First Aid Training

First Aid - Nosebleed


A human nose is rich with small fragile blood vessels which are susceptible to damage. A nosebleed may be caused by a fall, a strike to the nose, or even from breathing excessively dry air.

A nosebleed may look alarming, but most often it is not a cause for concern. First, you need to calm the person who is having the nosebleed.

If the nosebleed is not a symptom of a more serious injury, it is rarely dangerous and can usually be stopped by applying continuous pressure.

  • Do NOT tilt the victim's head backward.
  • Sit the person down: Have the person sit down and lean forward slightly to avoid blood from running down the back of their throat.
  • Loosen any tight clothing around the victim's neck.
  • If possible, have the victim spit out excess saliva - swallowing may disturb the clot and cause nausea.
  • Pinch the nostrils: Ask the person to pinch their nostrils together for 5 to 10 minutes while breathing through their mouth. This pressure will help stop the bleeding by compressing the blood vessels in the nose.
  • Apply an ice pack: Applying a cold compress, such as an ice pack or a bag of frozen vegetables wrapped in a towel, to the bridge of the nose can also help reduce the bleeding.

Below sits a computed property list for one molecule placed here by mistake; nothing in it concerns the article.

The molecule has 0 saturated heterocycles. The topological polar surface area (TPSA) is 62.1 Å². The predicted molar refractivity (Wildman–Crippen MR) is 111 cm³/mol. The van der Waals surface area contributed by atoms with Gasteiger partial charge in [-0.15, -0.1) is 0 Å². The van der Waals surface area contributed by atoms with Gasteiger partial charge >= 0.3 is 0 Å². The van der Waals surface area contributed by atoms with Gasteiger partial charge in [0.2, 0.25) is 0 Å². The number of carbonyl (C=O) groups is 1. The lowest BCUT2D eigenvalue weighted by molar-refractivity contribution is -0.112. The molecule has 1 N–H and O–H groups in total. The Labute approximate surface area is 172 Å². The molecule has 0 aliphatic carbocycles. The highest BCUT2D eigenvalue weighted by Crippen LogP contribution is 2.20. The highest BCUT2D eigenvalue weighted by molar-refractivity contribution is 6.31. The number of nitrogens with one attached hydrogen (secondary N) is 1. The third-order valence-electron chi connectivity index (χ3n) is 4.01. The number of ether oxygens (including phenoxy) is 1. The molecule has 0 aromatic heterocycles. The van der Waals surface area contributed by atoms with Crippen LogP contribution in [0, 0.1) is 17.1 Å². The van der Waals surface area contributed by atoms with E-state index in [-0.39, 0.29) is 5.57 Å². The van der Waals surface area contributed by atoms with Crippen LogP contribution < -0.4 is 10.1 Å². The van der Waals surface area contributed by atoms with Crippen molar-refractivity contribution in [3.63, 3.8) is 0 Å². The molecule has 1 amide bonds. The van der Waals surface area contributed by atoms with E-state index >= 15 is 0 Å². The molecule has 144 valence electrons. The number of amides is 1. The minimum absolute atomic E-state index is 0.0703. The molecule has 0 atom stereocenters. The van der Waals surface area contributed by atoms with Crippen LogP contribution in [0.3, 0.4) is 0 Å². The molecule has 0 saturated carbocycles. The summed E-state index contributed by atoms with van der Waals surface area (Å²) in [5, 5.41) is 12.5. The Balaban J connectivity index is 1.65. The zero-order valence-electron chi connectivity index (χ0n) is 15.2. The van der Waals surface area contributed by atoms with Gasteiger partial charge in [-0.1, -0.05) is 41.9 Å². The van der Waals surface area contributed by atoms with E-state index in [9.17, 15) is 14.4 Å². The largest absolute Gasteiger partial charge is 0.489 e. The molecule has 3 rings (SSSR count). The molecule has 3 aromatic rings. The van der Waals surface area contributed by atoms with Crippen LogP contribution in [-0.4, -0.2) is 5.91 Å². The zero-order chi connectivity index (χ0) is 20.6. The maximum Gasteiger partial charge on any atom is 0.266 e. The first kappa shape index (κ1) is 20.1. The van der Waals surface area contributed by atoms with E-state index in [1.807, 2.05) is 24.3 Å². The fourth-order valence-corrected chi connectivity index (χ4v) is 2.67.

• Check for other injuries: If the nosebleed was caused by a head injury, you should check for any other injuries or symptoms such as dizziness, confusion, or loss of consciousness. If these symptoms are present, call for emergency medical help immediately.
  • Seek medical attention if necessary: If the bleeding persists for more than 20 minutes, or if the person is experiencing significant pain or difficulty breathing, it may be necessary to seek medical attention.
  • Once the bleeding has stopped, the victim should avoid blowing his nose or otherwise straining himself for at least an hour.

It's important to note that if the nosebleed is severe or is caused by a serious underlying medical condition, such as high blood pressure or a blood clotting disorder, it may require more advanced medical treatment.

If the victim's nose continues to bleed or if the blood flow appears to be excessive, or if the victim feels weak or faint, the damage may be more serious than it appears. You should call Ambulance @ 1-1-2 or take him to the nearest emergency room as soon as possible.

When to seek emergency care

  • If nose bleeding continues for more than 30 minutes
  • You injured person faint or lightheaded
  • If nosebleed after an accident, a fall or an injury to your head, including a punch in the face that may have broken your nose

Learn more about First Aid For Nosebleed, and other Medical Emergencies, in online Classes run by a 24x7 Medical Service at Delhi First Aid and CPR Training institute New Delhi. Sign up for a class online at Delhi First Aid and CPR Training Institute.

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